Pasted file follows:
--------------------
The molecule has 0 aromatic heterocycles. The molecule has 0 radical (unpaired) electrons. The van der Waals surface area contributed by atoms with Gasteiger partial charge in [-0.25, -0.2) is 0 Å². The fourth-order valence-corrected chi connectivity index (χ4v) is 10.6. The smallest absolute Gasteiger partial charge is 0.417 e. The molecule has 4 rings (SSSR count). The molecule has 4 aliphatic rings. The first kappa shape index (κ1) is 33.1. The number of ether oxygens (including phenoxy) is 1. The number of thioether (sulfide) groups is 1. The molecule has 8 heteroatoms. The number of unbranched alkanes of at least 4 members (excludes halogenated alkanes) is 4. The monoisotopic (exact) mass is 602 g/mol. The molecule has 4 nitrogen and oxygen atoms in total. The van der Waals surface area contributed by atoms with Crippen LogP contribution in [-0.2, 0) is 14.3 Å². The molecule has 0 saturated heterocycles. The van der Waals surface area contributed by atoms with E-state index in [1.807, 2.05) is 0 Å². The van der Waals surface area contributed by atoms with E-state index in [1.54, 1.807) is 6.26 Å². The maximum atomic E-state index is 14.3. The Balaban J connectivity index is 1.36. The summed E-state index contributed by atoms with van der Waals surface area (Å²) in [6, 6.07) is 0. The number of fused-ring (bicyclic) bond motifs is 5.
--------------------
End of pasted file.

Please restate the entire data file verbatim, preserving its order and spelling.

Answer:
The molecule has 0 aromatic heterocycles. The molecule has 0 radical (unpaired) electrons. The van der Waals surface area contributed by atoms with Gasteiger partial charge in [-0.25, -0.2) is 0 Å². The fourth-order valence-corrected chi connectivity index (χ4v) is 10.6. The smallest absolute Gasteiger partial charge is 0.417 e. The molecule has 4 rings (SSSR count). The molecule has 4 aliphatic rings. The first kappa shape index (κ1) is 33.1. The number of ether oxygens (including phenoxy) is 1. The number of thioether (sulfide) groups is 1. The molecule has 8 heteroatoms. The number of unbranched alkanes of at least 4 members (excludes halogenated alkanes) is 4. The monoisotopic (exact) mass is 602 g/mol. The molecule has 4 nitrogen and oxygen atoms in total. The van der Waals surface area contributed by atoms with Crippen LogP contribution in [-0.2, 0) is 14.3 Å². The molecule has 0 saturated heterocycles. The van der Waals surface area contributed by atoms with E-state index in [1.807, 2.05) is 0 Å². The van der Waals surface area contributed by atoms with E-state index in [1.54, 1.807) is 6.26 Å². The maximum atomic E-state index is 14.3. The Balaban J connectivity index is 1.36. The summed E-state index contributed by atoms with van der Waals surface area (Å²) in [6, 6.07) is 0. The number of fused-ring (bicyclic) bond motifs is 5.